Sunday, May 26, 2013

View Out My Window


"When you finally go back to your old home, you find it wasn't the old home you missed but your childhood." Sam Ewing

                                                           Liverpool, Nova Scotia

When I tell people that I was born in Nova Scotia, Cananda, they always act amazed as if to say, "How did you get here?" It was quite easy, really. I got on a boat in Halifax and our little ferry arrived in Boston early on a rainy September day. Of course, since I was just 4 years old, I though it best to bring my older sister, baby brother and mother along, too. We left our white clapboard house nestled between a bay and the Atlantic Ocean to move to "the states" as everyone there calls the US.
My father had already begun his new job in northern New York but he was there waiting for us when the ferry docked. A long, long drive before interstates were developed!


People do ask me questions about life there in southeastern Canada so I thought I would give you a few travel tips in case you ever venture across the northern border of this country.

1. If you order a soft drink or soda in a restaurant, there will be no ice in your glass. You would think there would be a surplus of ice in Canada, wouldn't you? Well, if there is, they are keeping it to themselves.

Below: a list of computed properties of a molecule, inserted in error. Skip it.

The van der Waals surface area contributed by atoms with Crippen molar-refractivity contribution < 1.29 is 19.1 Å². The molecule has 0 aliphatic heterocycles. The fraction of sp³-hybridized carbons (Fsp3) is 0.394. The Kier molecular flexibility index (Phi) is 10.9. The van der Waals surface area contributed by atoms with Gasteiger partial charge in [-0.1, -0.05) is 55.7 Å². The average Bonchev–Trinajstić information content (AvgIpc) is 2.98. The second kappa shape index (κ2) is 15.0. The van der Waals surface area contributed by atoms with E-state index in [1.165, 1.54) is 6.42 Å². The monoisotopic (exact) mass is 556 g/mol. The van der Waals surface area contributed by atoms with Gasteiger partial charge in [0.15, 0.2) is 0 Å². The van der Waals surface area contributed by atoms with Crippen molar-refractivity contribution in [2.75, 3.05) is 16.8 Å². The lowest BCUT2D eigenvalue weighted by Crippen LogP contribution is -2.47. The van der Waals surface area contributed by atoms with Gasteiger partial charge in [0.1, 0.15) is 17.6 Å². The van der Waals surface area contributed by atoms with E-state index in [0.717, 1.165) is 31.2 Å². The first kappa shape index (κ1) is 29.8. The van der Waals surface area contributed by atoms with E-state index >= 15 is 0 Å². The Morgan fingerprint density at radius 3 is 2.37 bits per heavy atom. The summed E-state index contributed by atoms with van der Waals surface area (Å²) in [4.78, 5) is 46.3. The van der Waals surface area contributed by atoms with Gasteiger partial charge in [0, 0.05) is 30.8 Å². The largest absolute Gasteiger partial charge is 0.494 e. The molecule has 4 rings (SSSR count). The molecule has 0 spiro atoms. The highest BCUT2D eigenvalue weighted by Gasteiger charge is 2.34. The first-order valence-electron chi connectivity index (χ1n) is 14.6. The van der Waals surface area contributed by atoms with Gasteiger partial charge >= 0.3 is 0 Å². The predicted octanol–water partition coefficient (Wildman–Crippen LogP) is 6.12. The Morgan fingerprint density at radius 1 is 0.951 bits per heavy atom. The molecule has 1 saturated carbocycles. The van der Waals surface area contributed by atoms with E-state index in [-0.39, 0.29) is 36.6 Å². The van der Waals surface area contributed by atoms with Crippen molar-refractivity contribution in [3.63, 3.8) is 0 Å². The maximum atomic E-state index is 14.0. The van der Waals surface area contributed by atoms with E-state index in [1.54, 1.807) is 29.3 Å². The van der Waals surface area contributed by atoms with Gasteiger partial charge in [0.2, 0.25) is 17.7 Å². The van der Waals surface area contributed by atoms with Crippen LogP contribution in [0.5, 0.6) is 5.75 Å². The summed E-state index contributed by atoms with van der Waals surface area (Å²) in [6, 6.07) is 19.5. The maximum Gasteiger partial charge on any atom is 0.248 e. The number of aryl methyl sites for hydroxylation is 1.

2. Take the Lighthouse route to see the natural beauty of the south eastern shore. And when you see the signs for Peggy's Cove, turn there. It is not to be missed for quaint beauty.

                                                                       Peggy's Cove

3. Don't laugh when they ask you if you would take a Loonie when giving you change. They may even offer a Twoney. In our world, that would be a one and two dollar coin with, of course, a loon on the Loonie!
4. Have an ice cream wherever you stop. Their ice cream is delicious, especially at Summerville Beach which I used to frequent on my trips back home.
5. When filling up your tank, you will measure your purchase in imperial gallons, if you please, which are smaller but pricier than the US gallon.
6. When the residents talk about their RCMP you should know they are discussing their Royal Canadian Mounted Police. The uniforms are quite impressive! Much fancier than a trooper!
7. Do not think that all Bed and Breakfast inns have air conditioning. Even some motels don't and Nova Scotia can be humid as Hades in August! Research your accommodations!
8. Their fish, lobster and clams are just as good, if not better than, the nearby state of Maine's offerings. Well, on second thought,  the lobster is equal to Maine's. Eat hearty! And they don't have Sweet Tea to wash these feasts down. Better bring your own sugar!
9. Take notice of the Smurf statues and the wondrous homemade cast of characters who decorate the lawns in some areas. I remember seeing a nun on a swing, a husband and wife seated in lawn chairs, and children playing games on the front lawn. None of these characters was alive, just dressed and stuffed to entertain those out for a Sunday drive or to make the tourist wonder about the natives!
10. Whether your destination is the Land of Evangeline, Cape Breton Island or the Titanic museum and graveyard in Halifax, enjoy your conversations with the people that make up this beautiful province.

So go, enjoy and tell them all hello for me, eh?